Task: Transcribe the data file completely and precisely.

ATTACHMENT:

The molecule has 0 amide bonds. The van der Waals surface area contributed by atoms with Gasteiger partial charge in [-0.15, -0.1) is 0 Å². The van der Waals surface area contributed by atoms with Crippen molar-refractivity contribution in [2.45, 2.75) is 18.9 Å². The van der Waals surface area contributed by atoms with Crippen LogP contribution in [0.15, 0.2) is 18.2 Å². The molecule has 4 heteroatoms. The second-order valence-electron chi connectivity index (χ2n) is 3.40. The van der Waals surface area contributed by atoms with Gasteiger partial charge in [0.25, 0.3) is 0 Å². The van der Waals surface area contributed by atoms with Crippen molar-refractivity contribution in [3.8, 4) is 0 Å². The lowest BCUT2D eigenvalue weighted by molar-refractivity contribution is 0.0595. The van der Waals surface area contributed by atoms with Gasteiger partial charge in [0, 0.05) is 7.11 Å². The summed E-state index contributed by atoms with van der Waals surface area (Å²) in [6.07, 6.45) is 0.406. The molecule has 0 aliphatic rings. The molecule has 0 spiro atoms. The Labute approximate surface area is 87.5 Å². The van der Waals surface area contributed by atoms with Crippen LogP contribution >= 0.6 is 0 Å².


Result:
The molecule has 0 amide bonds. The van der Waals surface area contributed by atoms with Gasteiger partial charge in [-0.15, -0.1) is 0 Å². The van der Waals surface area contributed by atoms with Crippen molar-refractivity contribution in [2.45, 2.75) is 18.9 Å². The van der Waals surface area contributed by atoms with Crippen LogP contribution in [0.15, 0.2) is 18.2 Å². The molecule has 4 heteroatoms. The second-order valence-electron chi connectivity index (χ2n) is 3.40. The van der Waals surface area contributed by atoms with Gasteiger partial charge in [0.25, 0.3) is 0 Å². The van der Waals surface area contributed by atoms with Crippen molar-refractivity contribution in [3.8, 4) is 0 Å². The lowest BCUT2D eigenvalue weighted by molar-refractivity contribution is 0.0595. The van der Waals surface area contributed by atoms with Gasteiger partial charge in [0, 0.05) is 7.11 Å². The summed E-state index contributed by atoms with van der Waals surface area (Å²) in [6.07, 6.45) is 0.406. The molecule has 0 aliphatic rings. The molecule has 0 spiro atoms. The Labute approximate surface area is 87.5 Å². The van der Waals surface area contributed by atoms with Crippen LogP contribution >= 0.6 is 0 Å².